Cities are using emergency powers to send mobile alerts to all residents. Authorities are giving far more time to families and businesses to leave danger zones, which have expanded in size. And residents are quicker to trust the calls to evacuate. The new evacuation strategies are a sign of how California, strung between the dueling risks of fires and rolling power outages, is adapting to a new reality many officials attribute to climate change.
From the HSDL: Home Health Care in the Darkaddresses the importance of resilient power (“continuous, reliable power even when the electric grid goes down for an extended period of time”) not only to hospitals, but to an increasing number of households utilizing in-home health care.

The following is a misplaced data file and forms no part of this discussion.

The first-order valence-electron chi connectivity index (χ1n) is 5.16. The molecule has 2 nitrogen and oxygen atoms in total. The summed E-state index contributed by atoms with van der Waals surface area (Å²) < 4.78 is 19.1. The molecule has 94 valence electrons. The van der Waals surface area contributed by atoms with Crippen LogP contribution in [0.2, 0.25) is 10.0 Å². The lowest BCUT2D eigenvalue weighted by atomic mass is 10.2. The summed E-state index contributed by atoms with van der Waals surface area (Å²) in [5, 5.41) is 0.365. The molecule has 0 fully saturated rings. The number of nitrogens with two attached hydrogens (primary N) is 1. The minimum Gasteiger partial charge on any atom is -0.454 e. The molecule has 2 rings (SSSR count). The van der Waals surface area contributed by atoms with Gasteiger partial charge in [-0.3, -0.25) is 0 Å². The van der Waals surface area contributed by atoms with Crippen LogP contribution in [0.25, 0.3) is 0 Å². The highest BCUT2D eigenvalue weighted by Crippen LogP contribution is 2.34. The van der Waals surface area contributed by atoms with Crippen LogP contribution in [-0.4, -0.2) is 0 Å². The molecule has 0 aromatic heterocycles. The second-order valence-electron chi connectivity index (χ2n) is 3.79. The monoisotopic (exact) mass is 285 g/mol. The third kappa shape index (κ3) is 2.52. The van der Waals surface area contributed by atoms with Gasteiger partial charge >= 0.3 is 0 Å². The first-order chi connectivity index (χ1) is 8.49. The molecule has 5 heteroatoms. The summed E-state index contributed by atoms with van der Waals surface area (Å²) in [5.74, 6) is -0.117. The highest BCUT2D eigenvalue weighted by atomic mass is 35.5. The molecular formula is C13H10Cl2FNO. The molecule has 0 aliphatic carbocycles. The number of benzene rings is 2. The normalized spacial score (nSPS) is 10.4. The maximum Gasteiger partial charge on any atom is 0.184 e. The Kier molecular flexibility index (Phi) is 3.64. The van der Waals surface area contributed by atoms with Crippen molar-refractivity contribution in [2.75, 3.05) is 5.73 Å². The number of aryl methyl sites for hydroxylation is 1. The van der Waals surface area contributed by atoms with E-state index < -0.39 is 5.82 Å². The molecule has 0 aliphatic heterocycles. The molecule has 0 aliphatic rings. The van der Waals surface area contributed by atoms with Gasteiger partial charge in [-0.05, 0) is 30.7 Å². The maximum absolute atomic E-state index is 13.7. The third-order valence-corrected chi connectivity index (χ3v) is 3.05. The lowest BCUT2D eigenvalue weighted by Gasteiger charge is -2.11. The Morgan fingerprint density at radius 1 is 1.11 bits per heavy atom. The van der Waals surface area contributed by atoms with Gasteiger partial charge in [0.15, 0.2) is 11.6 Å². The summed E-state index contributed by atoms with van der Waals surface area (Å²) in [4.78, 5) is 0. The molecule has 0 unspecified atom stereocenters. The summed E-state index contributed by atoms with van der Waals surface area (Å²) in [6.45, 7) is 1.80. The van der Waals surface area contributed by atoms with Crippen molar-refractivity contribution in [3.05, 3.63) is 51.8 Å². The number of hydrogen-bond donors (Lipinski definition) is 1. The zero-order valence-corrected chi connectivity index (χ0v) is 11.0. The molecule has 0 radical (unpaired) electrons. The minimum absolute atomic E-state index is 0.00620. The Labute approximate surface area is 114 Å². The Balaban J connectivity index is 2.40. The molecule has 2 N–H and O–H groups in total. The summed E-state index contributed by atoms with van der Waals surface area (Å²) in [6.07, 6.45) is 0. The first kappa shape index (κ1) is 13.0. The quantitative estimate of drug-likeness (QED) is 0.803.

The authors propose clean, reliable alternatives to generator power, such as battery storage and solar energy, in order to protect energy-dependent communities that would be at risk in an emergency.
The Diva is interested in hearing from readers knowledgeable about resilience research about how this report meshes, or not, with other efforts, such as the publications of the National Academy of Sciences.
The federal government faces challenges in helping communities recover from disasters. Disaster costs are projected to rise as extreme weather becomes more frequent and intense. Federal disaster assistance since 2005 has topped $450 billion.
We testified that federal recovery programs are complicated and can be slow to provide help. For example, FEMA provided $2.4 billion to help communities recover from wildfires from 2015-2018. Yet, local officials cited challenges in providing housing, removing debris, and meeting FEMA’s paperwork requirements.
This is an important report; it covers a lot of recent history and many facets of recovery.